The right questions to ask at board meetings
Monday, November 23, 2020
The board is convened for the purpose of governance. However, meetings often deteriorate into administrative discussions and committee work.
When you think about it, convening leaders can be costly. The average number of directors is 15.
To calculate the cost of governance, assign an hourly value (i.e., $200 each) and multiply by the number of directors, staff and the number of hours at the board meeting (i.e., 15 people x $200 ea. x 5 hours = $15,000). Then add the costs of preparation, staffing, travel, food and beverage.
Asking the right questions can go a long way towards meaningful outcomes.
The Right Questions
Few directors come with governance experience. While they do their best, some find it easier to dwell on tactics, history, and personal business, rather than being visionary leaders.
Directors should be encouraged to ask the right questions.
How does this item fit within our mission statement?
Directors should be intimate with the mission statement. Include it on the meeting agenda and conference room wall. When passionate discussions and ideas come before the board, ask whether they fit within the framework of the mission statement.
Isn’t that the responsibility of our executive director?
The board’s governance responsibilities are distinct from management duties. Directors must focus on governance and leave the management to staff.
Will this advance our strategic plan?
Directors should be familiar with the strategic plan. When proposals are offered, directors should ask whether or not the program fits in the plan. New ideas can be “parked” (delayed) for future consideration.
Are we doing committee work?
Committees supplement the work of the board. Projects are assigned and the committee chair or liaison report progress to the board. Too often directors do committee work at the board table.
How will we measure success?
Good boards make knowledge-based decisions and rely on performance measures. They frequently ask, “Why are we talking about it if we cannot measure success? What metrics or performance indicators will we monitor? Have we set a timeline, do we know the cost, can we expect to see measurable outcomes?”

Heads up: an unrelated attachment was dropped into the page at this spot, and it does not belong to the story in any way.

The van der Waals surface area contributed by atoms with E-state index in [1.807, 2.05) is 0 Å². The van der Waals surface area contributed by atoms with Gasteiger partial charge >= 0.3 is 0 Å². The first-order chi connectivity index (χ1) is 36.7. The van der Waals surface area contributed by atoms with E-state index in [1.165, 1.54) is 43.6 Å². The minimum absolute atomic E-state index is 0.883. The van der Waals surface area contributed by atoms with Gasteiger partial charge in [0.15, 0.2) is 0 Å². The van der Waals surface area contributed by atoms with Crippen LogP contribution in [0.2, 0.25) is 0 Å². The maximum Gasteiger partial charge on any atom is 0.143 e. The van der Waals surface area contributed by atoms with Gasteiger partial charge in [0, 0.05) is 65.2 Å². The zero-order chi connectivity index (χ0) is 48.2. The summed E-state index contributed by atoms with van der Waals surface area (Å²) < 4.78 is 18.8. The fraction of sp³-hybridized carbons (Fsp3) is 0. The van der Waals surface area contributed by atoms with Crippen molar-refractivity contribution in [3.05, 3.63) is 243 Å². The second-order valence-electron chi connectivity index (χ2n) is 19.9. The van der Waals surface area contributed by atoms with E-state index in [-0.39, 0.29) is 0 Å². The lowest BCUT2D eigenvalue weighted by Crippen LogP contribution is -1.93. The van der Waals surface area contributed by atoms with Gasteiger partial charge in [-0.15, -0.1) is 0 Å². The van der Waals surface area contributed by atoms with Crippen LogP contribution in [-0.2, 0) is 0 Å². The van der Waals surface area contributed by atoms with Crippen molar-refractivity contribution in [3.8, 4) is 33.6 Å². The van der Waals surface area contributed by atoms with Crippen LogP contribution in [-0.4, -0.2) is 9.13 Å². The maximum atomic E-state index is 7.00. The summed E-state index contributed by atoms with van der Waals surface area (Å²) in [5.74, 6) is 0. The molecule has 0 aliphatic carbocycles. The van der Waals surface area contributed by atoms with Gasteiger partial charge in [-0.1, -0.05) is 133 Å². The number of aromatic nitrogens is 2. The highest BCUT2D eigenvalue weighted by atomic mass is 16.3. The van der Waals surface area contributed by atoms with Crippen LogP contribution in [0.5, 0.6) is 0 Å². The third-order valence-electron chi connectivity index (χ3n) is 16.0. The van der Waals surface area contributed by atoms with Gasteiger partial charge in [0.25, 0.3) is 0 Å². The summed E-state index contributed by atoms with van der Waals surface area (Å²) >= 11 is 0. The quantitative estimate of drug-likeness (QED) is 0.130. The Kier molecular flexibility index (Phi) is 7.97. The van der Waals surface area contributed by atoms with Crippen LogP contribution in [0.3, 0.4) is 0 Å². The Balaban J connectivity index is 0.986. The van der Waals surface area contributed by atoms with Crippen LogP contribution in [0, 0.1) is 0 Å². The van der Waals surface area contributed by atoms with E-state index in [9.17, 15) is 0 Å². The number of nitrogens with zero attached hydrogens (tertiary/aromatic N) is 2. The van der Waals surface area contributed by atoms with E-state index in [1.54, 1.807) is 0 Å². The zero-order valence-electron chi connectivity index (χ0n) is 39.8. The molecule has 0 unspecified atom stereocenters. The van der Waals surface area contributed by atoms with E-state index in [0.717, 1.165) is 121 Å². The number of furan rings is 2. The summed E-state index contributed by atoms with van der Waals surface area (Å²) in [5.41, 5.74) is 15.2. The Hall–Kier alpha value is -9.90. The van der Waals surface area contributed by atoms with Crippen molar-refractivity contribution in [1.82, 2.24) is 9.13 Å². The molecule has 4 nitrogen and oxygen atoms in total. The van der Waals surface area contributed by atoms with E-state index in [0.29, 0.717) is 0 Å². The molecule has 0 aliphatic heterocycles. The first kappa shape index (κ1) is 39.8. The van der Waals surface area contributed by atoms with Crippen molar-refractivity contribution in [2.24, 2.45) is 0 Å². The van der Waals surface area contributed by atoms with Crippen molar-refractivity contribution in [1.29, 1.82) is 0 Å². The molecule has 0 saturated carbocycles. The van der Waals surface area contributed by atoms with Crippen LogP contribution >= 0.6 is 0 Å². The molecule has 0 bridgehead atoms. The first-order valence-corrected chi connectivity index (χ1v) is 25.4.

Do we have the resources?
Every proposal, program and idea requires resources (time, people and money). Will adoption of a new program divert resources from existing programs? Will this idea generate income? Is it perpetual, a trial or one-time event?
Is this discussion in the weeds?
Governance requires the board to be visionary, often described as discussions at the 50,000-foot level. Discussions at lower levels can be characterized as committee work (25,000-35,000’ level) or staff work (10,000’ level.) Directors should redirect discussions that drop below governance by asking, “Are we in the weeds?”
How will this add value?
Some boards try to be all things to all people. Too many projects exhaust resources and staff. Rather than responding to recommendations with, “we should probably do that,” encourage the board to focus on core competencies that add value or equity to the organization. This requires board discipline and a willingness to say “NO.”
Is there another organization that could do this instead of us?
Over time an organization takes on more and more projects. To divest or avoid adding work, ask if there is another organization that can better manage the program or event. Don’t be fooled by the phrase, “this won’t take much time.”
Are there any risks?
Directors have a role in risk avoidance. Some activities include an element of risk, for instance liability, loss, or legal violations. Directors should consider if the risk is worthwhile, can be delegated, or if safeguards and insurance are in place.
Is that a personal agenda?
Directors are charged with serving the interests of the organization and stakeholders. They should avoid personal agendas and stick to representing overall member concerns. They have a fiduciary duty of loyalty to the organization.
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